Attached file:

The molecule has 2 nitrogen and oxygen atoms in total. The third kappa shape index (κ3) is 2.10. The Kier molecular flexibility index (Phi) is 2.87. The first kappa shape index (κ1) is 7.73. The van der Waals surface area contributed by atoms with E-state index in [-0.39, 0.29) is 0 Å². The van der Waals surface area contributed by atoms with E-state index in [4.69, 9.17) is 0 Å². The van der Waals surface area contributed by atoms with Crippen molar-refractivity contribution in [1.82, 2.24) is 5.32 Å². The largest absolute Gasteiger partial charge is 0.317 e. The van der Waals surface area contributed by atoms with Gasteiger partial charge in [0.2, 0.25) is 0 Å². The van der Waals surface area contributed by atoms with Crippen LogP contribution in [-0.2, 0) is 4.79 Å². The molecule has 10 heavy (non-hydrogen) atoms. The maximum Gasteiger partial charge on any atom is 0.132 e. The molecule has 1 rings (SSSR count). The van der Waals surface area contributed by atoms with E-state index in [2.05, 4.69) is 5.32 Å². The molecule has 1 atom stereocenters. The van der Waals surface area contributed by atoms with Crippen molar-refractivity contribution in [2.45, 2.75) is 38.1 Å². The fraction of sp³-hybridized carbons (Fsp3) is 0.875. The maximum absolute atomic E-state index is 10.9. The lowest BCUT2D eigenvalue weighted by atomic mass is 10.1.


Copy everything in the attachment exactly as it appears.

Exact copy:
The molecule has 2 nitrogen and oxygen atoms in total. The third kappa shape index (κ3) is 2.10. The Kier molecular flexibility index (Phi) is 2.87. The first kappa shape index (κ1) is 7.73. The van der Waals surface area contributed by atoms with E-state index in [-0.39, 0.29) is 0 Å². The van der Waals surface area contributed by atoms with E-state index in [4.69, 9.17) is 0 Å². The van der Waals surface area contributed by atoms with Crippen molar-refractivity contribution in [1.82, 2.24) is 5.32 Å². The largest absolute Gasteiger partial charge is 0.317 e. The van der Waals surface area contributed by atoms with Gasteiger partial charge in [0.2, 0.25) is 0 Å². The van der Waals surface area contributed by atoms with Crippen LogP contribution in [-0.2, 0) is 4.79 Å². The molecule has 10 heavy (non-hydrogen) atoms. The maximum Gasteiger partial charge on any atom is 0.132 e. The molecule has 1 rings (SSSR count). The van der Waals surface area contributed by atoms with E-state index in [2.05, 4.69) is 5.32 Å². The molecule has 1 atom stereocenters. The van der Waals surface area contributed by atoms with Crippen molar-refractivity contribution in [2.45, 2.75) is 38.1 Å². The fraction of sp³-hybridized carbons (Fsp3) is 0.875. The maximum absolute atomic E-state index is 10.9. The lowest BCUT2D eigenvalue weighted by atomic mass is 10.1.